NotificationsNo later than thirty days after appointment, the personal representative must give notice of his/her appointment to the heirs and devisees, including the devisees in any will mentioned in the application for appointment of a personal representative. The information must be delivered or sent by ordinary mail to each. Sec. 30.1-18-05.
If a hearing on any petition is required, the petitioner must provide notice of the time and place of the hearing to any interested person. Notice must be given by mailing a copy at least fourteen days before the hearing by certified or ordinary first-class mail. Alternatively, the petitioner may deliver a copy to the person being notified personally at least fourteen days before the time set for the hearing or if the address, or identity of any person is not known and cannot be ascertained by publishing at least once a week for three consecutive weeks, a copy in a newspaper having general circulation in the county where the hearing is to be held, the last publication of which is to be at least ten days before the time set for the hearing. Sec. 30.1-03-01.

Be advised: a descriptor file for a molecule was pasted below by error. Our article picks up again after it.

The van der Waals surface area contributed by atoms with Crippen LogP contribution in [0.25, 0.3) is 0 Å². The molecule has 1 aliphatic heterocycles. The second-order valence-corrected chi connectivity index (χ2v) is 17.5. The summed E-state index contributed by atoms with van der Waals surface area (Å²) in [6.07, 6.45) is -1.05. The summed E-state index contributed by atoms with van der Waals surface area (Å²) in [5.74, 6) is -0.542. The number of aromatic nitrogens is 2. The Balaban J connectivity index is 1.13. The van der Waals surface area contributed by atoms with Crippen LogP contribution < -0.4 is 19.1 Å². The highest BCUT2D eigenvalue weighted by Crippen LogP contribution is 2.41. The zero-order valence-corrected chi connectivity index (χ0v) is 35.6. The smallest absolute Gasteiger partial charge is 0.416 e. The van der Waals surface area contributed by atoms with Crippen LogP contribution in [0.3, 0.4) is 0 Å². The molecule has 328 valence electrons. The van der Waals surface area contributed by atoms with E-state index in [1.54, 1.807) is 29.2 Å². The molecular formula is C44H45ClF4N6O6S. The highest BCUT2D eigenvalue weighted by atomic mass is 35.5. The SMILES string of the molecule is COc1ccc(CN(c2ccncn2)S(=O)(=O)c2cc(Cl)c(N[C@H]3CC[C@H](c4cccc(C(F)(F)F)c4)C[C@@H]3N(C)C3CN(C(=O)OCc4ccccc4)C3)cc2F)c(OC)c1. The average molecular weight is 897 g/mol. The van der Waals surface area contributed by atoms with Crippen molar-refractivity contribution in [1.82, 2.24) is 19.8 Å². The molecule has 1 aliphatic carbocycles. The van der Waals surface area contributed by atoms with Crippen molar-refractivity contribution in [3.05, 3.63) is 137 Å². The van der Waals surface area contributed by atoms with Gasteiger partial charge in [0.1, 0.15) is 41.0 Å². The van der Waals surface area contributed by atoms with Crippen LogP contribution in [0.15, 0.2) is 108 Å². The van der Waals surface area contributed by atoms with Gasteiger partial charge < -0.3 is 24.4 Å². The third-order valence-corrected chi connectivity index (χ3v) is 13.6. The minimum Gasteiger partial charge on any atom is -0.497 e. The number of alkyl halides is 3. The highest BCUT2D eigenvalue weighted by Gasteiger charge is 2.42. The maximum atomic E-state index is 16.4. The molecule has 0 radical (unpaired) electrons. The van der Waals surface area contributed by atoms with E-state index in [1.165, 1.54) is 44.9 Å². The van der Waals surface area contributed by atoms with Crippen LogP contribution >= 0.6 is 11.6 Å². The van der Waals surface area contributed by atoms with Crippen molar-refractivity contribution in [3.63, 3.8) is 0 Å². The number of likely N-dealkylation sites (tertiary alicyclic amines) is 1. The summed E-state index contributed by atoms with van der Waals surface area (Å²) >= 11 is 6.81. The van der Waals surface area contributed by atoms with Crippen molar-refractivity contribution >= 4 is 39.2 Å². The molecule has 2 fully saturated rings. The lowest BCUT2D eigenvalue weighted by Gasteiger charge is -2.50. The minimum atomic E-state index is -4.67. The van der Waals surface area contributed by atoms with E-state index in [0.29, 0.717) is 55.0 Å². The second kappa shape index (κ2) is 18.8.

The personal representative may publish a notice to creditors whose identities are not reasonably ascertainable. The notice must be published once a week for three successive weeks in a newspaper of general circulation in the county. If the personal representative decides to publish a notice to creditors then he/she must also mail a copy of the notice to those creditors whose identities are known to the personal representative or are reasonably ascertainable and who have not already filed a claim. The notice must announce the personal representative's appointment and address and notify creditors of the estate to present their claims within three months after the date of the first publication or mailing of the notice or be forever barred. Sec. 30.1-19-01.